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Letter to Homeowners
As of October 1, 2005, you must have your home or office ducts tested for leaks
when you have a central air conditioner or furnace installed or replaced. Ducts
that leak 15 % or more must be repaired to reduce the leaks. After your
contractor tests, seals the ducts, and fills out the proper forms, you choose an approved third-party
to check and make sure the
and duct testing was done properly.
As of January 1 2010, you must have your home air conditioning tested for proper refrigerant charge when you have a central air conditioner or furnace installed or replaced on a system that has central air conditioning. After your
contractor installs and charges the air conditioner, and fills out the proper forms, you choose an approved third-party
to check and make sure the installation and refrigerant charging was done properly by performing a
Refrigerant Charge Verification.
Refrigerant Charge Verification is not required in the following situations:
When homes are in
specific coastal climate zones.
When the system is a package unit.
As of January 1 2010 there are no longer alternatives for high efficiency equipment and
added duct insulation to be installed instead of fixing duct leaks or performing a refrigerant charge verification.
The greatest energy use in California homes is for central air conditioning and
Most homes with central air conditioning and heating systems have ducts that
never properly sealed
. The average home's ducts leak around
of the conditioned air outside the home. These leaks are taking money straight out of your pocketbook. Properly sealed ducts will lower your energy bills and reduce pollution inside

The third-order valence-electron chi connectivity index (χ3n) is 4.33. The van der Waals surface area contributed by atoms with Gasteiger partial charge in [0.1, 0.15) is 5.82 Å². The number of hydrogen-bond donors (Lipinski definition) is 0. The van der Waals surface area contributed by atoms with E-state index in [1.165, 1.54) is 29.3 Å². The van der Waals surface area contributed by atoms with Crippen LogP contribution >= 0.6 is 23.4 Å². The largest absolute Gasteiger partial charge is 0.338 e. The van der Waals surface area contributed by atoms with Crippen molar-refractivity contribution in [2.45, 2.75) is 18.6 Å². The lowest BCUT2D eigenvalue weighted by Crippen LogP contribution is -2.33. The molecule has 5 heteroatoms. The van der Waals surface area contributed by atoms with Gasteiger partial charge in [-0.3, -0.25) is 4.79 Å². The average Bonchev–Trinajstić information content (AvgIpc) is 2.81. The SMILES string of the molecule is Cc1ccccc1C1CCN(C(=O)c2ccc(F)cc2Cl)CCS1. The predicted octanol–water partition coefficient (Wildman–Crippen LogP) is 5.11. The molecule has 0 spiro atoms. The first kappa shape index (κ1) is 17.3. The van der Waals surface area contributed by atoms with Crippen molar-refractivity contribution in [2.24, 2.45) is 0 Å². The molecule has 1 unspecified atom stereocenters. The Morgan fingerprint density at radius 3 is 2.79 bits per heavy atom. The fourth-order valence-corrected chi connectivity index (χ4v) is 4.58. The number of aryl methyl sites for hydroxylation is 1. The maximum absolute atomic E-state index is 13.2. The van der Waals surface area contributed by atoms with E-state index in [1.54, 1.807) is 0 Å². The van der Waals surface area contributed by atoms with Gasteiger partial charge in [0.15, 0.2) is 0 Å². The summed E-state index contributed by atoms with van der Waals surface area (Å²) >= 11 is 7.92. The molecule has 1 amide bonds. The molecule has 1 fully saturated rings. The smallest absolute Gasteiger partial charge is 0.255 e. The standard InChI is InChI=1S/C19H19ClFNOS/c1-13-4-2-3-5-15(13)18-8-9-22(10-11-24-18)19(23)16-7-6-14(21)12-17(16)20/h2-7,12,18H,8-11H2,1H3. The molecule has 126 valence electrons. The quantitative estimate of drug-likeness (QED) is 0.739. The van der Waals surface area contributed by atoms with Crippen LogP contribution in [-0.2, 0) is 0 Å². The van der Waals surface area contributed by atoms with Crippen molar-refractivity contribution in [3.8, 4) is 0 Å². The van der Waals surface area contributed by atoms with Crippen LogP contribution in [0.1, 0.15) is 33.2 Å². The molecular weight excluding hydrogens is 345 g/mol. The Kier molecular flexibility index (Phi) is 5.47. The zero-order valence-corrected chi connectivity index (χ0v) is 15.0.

Where am I spending my energy dollars?
HERS raters are special inspectors certified by the California Energy
Commission (CEC) to rate homes in California according to the Home Energy
Rating System (HERS)
. These ratings include field verification and diagnostic
testing to determine energy efficiency levels among homes tested for duct
efficiency, envelope leakage, refrigerant charge verification and building insulation for compliance with
current building efficiency standards. You can locate a HERS rater at
Ducts are a system of tubes that distribute conditioned air to rooms throughout
a structure. Sealed ducts have properly installed joints and connections to
minimize leakage air. Air leaks cannot be seen, and so diagnostic testing
verifies leakage. The use of a fog machine in conjunction with the Duct
Blaster¨ can help to locate them. These leaks can then be addressed by using
approved tapes, mastics, and mechanical fasteners.
RCV is a battery of measurements and calculations performed on your A/C system to insure that your system is operating at its peak efficiency and that you are not paying higher utility bills because of an improperly installed or charged system.
First a little background on the issue.